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originally posted by: Edumakated
One thing that seems to be glossed over in all these school shootings with the focus on guns is that the perpetrators almost always seem to be social misfits who were bullied.
There doesn't seem to be much emphasis on stopping bullying.
This is not to excuse any of these nut bags from their crimes, but what responsibility do the students have in these cases?
Bullies have been around forever, so it isn't like being bullied is a new thing. One of the best horror movies Carrie is essentially about a girl exacting revenge on her tormentors at high school prom. Instead of blasting them away with a assault rifle she did other things at the prom.
I think what is different now is that Columbine put into the minds that this was an acceptable form of revenge. Second, video games have popularized first person shooters. Third, incessant media coverage and social media seems to encourage copy cat shooters.
Just some random thoughts. Let's discuss and debate without talking about gun control, but the OTHER issues.
originally posted by: bigfatfurrytexan
a reply to: DBCowboy
Until the last year i thought bullies in adulthood didn't exist.
A recent series of experiences have taught me better.
originally posted by: bigfatfurrytexan
a reply to: GuidedKill
She is Trumps wife. So nothing she does will work because of #Resist
In the recent shooting, it was the coaches of the school who bullied the kid. Marginlized him for smelling, not being manly enough. He used to play football then quit. I remember how coaches treated those kids.
originally posted by: network dude
a reply to: introvert
if we can all agree that guns are a small part of the issue, perhaps we can then, start to focus on all the other parts of this. But until we stop putting most of the energy into bitching about the tool used, we will continue around this circle jerk.
originally posted by: Krakatoa
Another contributing factor IMO is the proliferation of mind altering medications being prescribed to younger and younger ages for "syndromes" that were non-existent 20-30 years ago. This has made the pharmaceutical industries BILLIONS of dollars.
But, at what cost to the youth?
originally posted by: ketsuko
a reply to: RickinVa
This I agree with.
I think there is a problem inside the schools, but I also think we have a cultural problem too.
As has been often pointed out - the guns have been around forever, and much more prominently in the past, they haven't changed. We have as a people. So what things inside our own society have shifted?
originally posted by: introvert
a reply to: Edumakated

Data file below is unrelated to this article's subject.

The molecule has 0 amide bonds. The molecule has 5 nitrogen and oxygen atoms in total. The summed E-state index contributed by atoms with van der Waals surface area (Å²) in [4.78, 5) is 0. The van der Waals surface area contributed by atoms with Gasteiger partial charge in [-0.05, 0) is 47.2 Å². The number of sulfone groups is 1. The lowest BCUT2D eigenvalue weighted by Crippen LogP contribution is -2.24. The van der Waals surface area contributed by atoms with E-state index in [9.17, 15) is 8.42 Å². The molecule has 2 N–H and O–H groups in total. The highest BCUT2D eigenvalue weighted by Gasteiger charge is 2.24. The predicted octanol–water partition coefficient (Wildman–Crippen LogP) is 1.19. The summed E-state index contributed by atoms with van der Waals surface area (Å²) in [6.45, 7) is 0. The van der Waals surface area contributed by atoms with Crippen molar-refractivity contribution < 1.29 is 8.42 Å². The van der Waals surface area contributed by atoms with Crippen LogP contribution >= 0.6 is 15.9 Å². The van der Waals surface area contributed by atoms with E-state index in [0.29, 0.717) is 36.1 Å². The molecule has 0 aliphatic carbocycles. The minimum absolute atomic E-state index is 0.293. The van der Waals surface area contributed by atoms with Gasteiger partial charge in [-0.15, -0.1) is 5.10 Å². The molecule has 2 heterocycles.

I think you don't believe video games have anything to do with it because you probably like video games. I love video games. I love my FPS games and gratuitous violence. However, I can see how these games could desensitize someone who is already unstable.
Do you believe the violence in Saturday morning cartoons have a similar desensitizing affect?
I find it interesting that you believe a gun culture is a contributing factor but willing to excuse an extension of that culture which is in video games.
I said it is something we need to look at.
If we are interested in finding solutions, we should not so easily dismiss things.
Don't get me wrong, I am not saying we should ban video games or anything like that. However, I am saying I can see how hyper realistic video games could be a factor in encouraging a nut job to engage in a mass shooting. Of course, we are talking about a very small subset of the population, but I don't think we can ignore it as a variable.
Ok. I suppose we can look in to it as well.
I just find the example I gave to be a bit more relevant, considering it actually involves real people glorifying real violence against others they do not like.
Video games...it's animated fantasy.
originally posted by: Ghostsinthefog
You are right it's not new, but technology today is. In my day a little name calling, few people involved done.
But today bullies use social media to destroy people socially to the point it breaks people.
Imagine being a kid and having malicious lies, beatings and torments at school, and then having it put all over social media for everyone locally and globally to see. Mix that with teenage emotions i cant even imagine... so yes to a degree bullies hold responsibility
originally posted by: GBP/JPY
at somepoint we need smaller local control.....of the schools
I see smaller schools as less intimidating to a young one....get smaller classes...23 students max....howabout that
om this subject there are lots of possibilities...but don't just go friggin bigger
We need to teach children how to cope with bullies.
We could remove bullies from schools, but who's going to remove bullies from adulthood?